On the other hand, a Brahmin-Bania party like the Bharatiya Janata Party (BJP) managed to lure Dalits by using Ambedkar’s name. Caste vote-banks are a reality of Indian electoral politics and most parties have been using them. Every caste is a vote-bank. This vote-bank is used by the people to grab more benefits and concessions for themselves and by the politicians to grab power. Political alliances are meaningless without social oneness. Today, caste groups are used only as vote-banks. Once they have served their purpose of catapulting this or that individual or party to power, they are abandoned and remain on the margins. 

Indian Constitution outlaws caste discrimination. But at the same time, the caste system enjoys Constitutional sanction. This contradiction weakens our struggle against caste. The Constitutional right to reservations has helped eliminate poverty and has reduced political and economic inequality to some extent – the representation of reserved classes in various institutions has increased. But the reservation system has not posed any challenge to casteism, which is as strong as ever.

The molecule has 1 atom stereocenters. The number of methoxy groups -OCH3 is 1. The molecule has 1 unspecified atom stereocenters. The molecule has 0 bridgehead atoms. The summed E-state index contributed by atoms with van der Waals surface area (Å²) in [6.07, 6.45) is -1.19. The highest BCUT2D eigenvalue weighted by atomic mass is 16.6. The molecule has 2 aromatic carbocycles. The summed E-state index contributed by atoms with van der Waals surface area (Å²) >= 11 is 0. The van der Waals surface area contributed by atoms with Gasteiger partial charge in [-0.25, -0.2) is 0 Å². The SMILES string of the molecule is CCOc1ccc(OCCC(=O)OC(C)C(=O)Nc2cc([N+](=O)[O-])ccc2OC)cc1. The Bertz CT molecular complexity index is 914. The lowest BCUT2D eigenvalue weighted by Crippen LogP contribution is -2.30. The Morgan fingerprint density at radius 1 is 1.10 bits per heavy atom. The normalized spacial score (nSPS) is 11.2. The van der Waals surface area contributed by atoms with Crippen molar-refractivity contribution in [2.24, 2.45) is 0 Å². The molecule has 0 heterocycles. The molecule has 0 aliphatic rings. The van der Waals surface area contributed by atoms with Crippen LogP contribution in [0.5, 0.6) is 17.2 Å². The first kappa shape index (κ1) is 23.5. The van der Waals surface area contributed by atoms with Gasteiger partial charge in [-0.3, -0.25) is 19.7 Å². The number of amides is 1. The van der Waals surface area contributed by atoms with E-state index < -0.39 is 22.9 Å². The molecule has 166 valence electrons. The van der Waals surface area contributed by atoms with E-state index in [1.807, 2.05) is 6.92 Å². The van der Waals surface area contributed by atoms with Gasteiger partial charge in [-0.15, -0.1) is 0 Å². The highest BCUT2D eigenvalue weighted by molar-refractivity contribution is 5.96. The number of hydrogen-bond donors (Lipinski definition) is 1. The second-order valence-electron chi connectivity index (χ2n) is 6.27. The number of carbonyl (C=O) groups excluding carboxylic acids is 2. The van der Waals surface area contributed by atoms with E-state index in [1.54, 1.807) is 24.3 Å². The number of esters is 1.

The fact that the Dalits-OBCs could not forcefully oppose reservations for the upper castes shows that we have internalized casteism. All battles are fought within the four walls of casteism. Even the battle for reservations could not rise above caste considerations. The agitations by the Marathas, Jats, Gurjars and others demanding reservations were aimed at securing more benefits for the respective castes. The caste system was never their target. Various caste groups launched movements at different times but they could never come together to wage a joint struggle against caste.   

Ambedkar’s movements were for caste equality, but the basic structure of the caste system survived their onslaught. His movements were confined to a particular region. Periyar’s Self-Respect Movement was against caste but it could not grow beyond the Tamil-speaking region. At the end, Ambedkar was forced to use religion as a weapon to annihilate caste. In 1956 he embraced Buddhism along with his 500,000 followers, thus adding a new dimension to the struggle for equality and liberty.